Mini Stories from Science

92. The art and science of dunking

92. The art and science of dunking

June 5th On this National Donut Day in the U.S., here is the first chapter of my prize-winning "How To Dunk a Doughnut": an illustration of how scientists think about the problems of everyday life. One of the main problems that scientists have in sharing their picture...

91. Our beautiful minds

91. Our beautiful minds

Scientists at the University of Virginia have found a previously unsuspected network of lymphatic vessels connecting the brain directly to the immune system (http://www.nature.com/nature/journal/vaop/ncurrent/full/nature14432.html). Why is this so important? For a...

90. Millikan and Ehrenhaft: a lesson in scientific thinking

90. Millikan and Ehrenhaft: a lesson in scientific thinking

Today (June 2nd) is the 102nd anniversary of Robert Millikan’s publication of his measurements of the charge of the electron. But he had a competitor – the congenial Viennese physicist Felix Ehrenhaft, a frequent host to Einstein and others. So how come Millikan got a...

89. What is stress?

89. What is stress?

What is stress? Reality is the leading cause of stress   Lily Tomlin (“Trudy the Bag Lady”) What is stress? How does it wreak its havoc? How can we tell when it is reaching dangerous levels? Is it the same for human relationships as it is in the physical world? Many...

88. On unexpected connections

88. On unexpected connections

Three upcoming papers (as of May 27, 2015) in Physical Review Letters and Physical Review Applied illustrate beautifully how ideas from one branch of science can inform and catalyze advances in another quite different one: When brittle materials fracture, the rough...

87. Earth viewed from Mars and the Total Perspective Vortex

87. Earth viewed from Mars and the Total Perspective Vortex

NASA has produced the first picture of the Earth taken from Mars (http://www.jpl.nasa.gov/spaceimages/details.php?id=PIA17936). The very insignificance of our planet is overwhelming, and reminds me of Douglas Adams’ invention of the Total Prespective Vortex in The...

86. Anacondas, piranhas and a plastic-eating fungus

86. Anacondas, piranhas and a plastic-eating fungus

The Ecuadorian rainforest holds many surprises. When I visited it on the way to the Galapagos one of those surprises was a 20-foot anaconda on the banks of a lake where we were swimming. It slithered slowly into the water on one side of the lake as we climbed rather...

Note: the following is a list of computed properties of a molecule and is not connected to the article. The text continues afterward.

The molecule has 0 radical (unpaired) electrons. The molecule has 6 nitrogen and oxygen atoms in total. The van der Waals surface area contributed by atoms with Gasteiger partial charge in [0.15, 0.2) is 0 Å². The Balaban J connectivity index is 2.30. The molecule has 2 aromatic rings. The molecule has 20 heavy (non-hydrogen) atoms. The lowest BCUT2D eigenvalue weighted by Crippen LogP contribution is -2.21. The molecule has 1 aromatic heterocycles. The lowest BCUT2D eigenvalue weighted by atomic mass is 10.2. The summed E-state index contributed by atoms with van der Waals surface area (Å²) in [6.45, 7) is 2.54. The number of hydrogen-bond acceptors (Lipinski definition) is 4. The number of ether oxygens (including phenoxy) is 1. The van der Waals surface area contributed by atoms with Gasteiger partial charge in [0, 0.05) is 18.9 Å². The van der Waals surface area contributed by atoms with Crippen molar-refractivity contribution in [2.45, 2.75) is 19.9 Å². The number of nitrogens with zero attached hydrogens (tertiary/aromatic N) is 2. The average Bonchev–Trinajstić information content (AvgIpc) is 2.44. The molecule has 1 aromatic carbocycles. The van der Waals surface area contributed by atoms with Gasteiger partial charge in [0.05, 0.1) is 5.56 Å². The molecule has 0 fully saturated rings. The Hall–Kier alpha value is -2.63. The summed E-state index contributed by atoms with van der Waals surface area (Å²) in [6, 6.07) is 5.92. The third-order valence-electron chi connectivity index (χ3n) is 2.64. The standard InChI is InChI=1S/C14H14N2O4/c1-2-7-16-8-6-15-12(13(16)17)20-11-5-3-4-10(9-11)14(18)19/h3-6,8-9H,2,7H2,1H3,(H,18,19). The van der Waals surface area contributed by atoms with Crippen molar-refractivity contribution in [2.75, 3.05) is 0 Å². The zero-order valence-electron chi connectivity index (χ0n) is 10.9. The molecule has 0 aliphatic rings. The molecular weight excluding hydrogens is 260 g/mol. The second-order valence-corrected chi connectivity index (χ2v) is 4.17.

85. Necessary mysteries

85. Necessary mysteries

The world is full of mysteries. Until the last few hundred years, these were thought to be the prerogative of religion and philosophy. But with the advent of science, a new category has come into being -  "necessary" mysteries. Many of the odd, sometimes...

84. On hot apple pies, exploding kedgeree and the birth of a new idea

84. On hot apple pies, exploding kedgeree and the birth of a new idea

I haven’t yet finished with Count Rumford, because his encounters with heat didn’t end with brass cannons. Apple pies were also on the menu, and their properties puzzled him: When dining, I had often observed that some some particular dishes retain their Heat much...

83. Suicide, beer and a honeymoon: the human side of thermodynamics

83. Suicide, beer and a honeymoon: the human side of thermodynamics

Scientific ideas can come to anyone, and come from anywhere. In the case of the nineteenth-century German physician Julius von Mayer, they came from seeing horses sweat as they pulled a heavy load up a hill. Stimulated by his observation, he was the first to conceive...

82. Manipulating water drops for fun and profit

82. Manipulating water drops for fun and profit

I’ll get back to Rumford and the story of heat shortly, but having been distracted by the wonderful Fibonacci clock, I find myself even more distracted by the beautiful structures that water droplets can form themselves into when trapped inside larger oil drops. The...

79. Science in society

79. Science in society

In my last-but-one post I asked why we should care about scientists think. Looking back, I see that I answered a different question: how can we get people to care how scientists think. But the why is equally important, and it is a question that is by no means easy to...

77. A tale of two Watsons

77. A tale of two Watsons

There is a new cookbook out: Cognitive Cooking with chef Watson. The underlying idea is that IBM’s supercomputer “Watson” has looked at the individual flavour compounds in different foods, and created new dishes by matching up the foods that have flavour components in...

76. Why we should teach students how scientists think.

76. Why we should teach students how scientists think.

When I started this series of Mini Stories, I did so out of pique. Not one, but two agents had told me that people would not be interested in a book about how scientists think. I thought that they would be – or, at least, that they ought to be, and would be if someone...

75. Manufacturing nanostructures – our clumsy imitations of Nature

75. Manufacturing nanostructures – our clumsy imitations of Nature

Scientists are fascinated by patterns in Nature. We are only just beginning to understand how the cells in our bodies and those of other animals arrange themselves into elaborate patterns, but we have made rather more progress in understanding the patterns formed by...

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